Yes, medicine is tough. Yes, medicine will get tougher. Even so, I couldn't imagine myself wanting to do anything else with my life. So don't listen to the naysayers and fight on. They're drowning in their own pessimism and bitterness.

theprizefighter
 

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I just danced with an accountant the other night who graduated college a few years ago and has since worked sixty plus hours a week.

My father is a tradesman who works a reasonable forty hours, monday through friday. When the economy was well, his coworkers sometimes put in sixty to seventy hours a week and finished the year earning more than most physician generalists. Of course, the physical nature of the trade has left my father and others susceptible to back injuries and some jobs have required them to work in the wintery outdoors or in a filthy hole.

Now, I work retail. In order to make any sort of a career out of retail, you have to put in at least fifty percent more hours than you get paid for. You'll have to manage a crew of very young and very old people earning approximately minimum wage (turnover is very, very high). You also feel tremendous pressure to outperform stores in your district and to meet the absurd performance demands of your corporate office while adhering to the absurd corporate guidelines for running your store. Your superiors call you up at night or in the morning to yell at you, your associates show up late or don't show up at all and yell at you, and one out of one hundred customers will yell at you, and yell at you for something that either you cannot control or that you can control and control for a very good reason that seems to escape the irate customer. And for whatever reason, the majority of your colleagues will be dishonest and every time you make a mistake, someone will threaten to fire you.


Then, there was the time I worked in fast food. Man, there was so much drama there, I was convinced that if I didn't get the fries into the little cardboard thing in under thrity seconds, someone would die. I confess that I enjoy working under pressure, but it seemed silly when an associate burnt his hand on the fri-o-lator and then slipped and fell on his face in an effort to beat the drivethru buzzer. You'd think with all of that urgency and elbow grease he was trying to save someone's life.


The most chill job I ever had was actually in a hospital. The worst things that ever happened were if you were attacked or if you had to stop somebody from attacking somebody else including themself; but that wasn't every day. For the most part, the job taught me how to work with and in some rare instances "help" very sick people, while keeping myself happy. If I was JUST a little bit older when I had that job, I would have been able to go out with my colleagues every night after work. The downside was that the pay sucked.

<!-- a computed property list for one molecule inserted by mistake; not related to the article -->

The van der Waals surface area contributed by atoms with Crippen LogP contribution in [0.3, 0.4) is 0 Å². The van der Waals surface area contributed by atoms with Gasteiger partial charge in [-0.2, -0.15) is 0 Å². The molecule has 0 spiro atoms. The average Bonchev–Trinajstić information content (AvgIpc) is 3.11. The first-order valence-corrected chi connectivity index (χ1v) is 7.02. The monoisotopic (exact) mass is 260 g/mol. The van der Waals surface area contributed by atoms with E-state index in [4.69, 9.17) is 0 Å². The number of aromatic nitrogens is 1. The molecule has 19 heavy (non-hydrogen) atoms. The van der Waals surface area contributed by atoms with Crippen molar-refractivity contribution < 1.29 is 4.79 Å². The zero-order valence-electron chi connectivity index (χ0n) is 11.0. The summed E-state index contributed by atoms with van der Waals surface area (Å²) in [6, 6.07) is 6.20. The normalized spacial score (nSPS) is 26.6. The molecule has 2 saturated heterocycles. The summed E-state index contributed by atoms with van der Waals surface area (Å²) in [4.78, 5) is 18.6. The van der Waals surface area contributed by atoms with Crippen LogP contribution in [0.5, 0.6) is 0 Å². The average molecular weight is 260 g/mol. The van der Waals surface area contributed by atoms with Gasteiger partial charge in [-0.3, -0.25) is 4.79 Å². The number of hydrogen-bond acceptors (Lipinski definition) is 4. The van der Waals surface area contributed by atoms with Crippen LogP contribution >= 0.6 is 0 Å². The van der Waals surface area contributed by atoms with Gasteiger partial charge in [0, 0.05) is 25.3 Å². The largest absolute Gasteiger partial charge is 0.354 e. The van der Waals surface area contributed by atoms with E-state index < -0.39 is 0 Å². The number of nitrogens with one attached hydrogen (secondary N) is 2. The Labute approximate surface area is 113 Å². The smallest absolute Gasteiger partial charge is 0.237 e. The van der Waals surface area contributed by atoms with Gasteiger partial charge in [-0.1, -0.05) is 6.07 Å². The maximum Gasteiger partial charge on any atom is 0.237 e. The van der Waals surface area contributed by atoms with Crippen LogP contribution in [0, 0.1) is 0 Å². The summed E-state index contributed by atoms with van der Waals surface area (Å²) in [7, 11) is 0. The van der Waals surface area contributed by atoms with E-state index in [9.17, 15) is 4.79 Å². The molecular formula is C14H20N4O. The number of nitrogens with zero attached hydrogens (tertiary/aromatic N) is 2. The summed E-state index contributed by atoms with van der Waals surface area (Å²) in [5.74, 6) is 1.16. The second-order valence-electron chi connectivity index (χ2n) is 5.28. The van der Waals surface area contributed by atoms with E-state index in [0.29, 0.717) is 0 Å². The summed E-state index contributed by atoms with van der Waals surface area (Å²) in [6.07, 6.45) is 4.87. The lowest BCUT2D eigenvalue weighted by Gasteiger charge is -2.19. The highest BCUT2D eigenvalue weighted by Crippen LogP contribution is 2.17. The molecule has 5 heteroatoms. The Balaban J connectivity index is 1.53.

I think you can find some things to complain about with every job. Why should medicine be any different? Medicine is sort of a trade involving some physical risk, you work with the seldom satisfied public, there is often a sense of urgency, there is ample competition, and the hours are damned long. Without going into capitation salaries and malpractice suits we already have enough to contemplate and biyatch about! But hey, the alternatives to medicine ALL involve hard work with at least a tiny degree of physical risk (telemarketers get backpain from sitting so long), there will be nasty people (the high school groundskeeper has to deal with little punks vandalizing campus), there will be a sense of urgency (the guy at the mall food court giving out free samples of general tso's chicken will lose his job if he doesn't bring in customers), there will be competition (hundreds of people actually audition to wear the Mickey Mouse costume at Disney World), and the hours will be damned long... provided you want any quality of life.

I guess life is just hard no matter how you slice it... so, when somebody rags on me for pursuing medicine cuz it's "demanding" or I won't get to "enjoy my money," or because there's too much beurocracy and a lack of autonomy, I simply explain that I am going into what I feel I am best suited for and what I find to be more interesting and rewarding than anything else. And then I ask them if they know of a job that requires no training and provides countless hours of satisfaction, a salary and benefits you can live off of, and about as much stress as you would expect from receiving a nice back massage. The best anybody has been able to come up with was gigolo, followed by person married to rich person; neither of those fulfill my intellectual curiosity, so I'm sticking to medicine.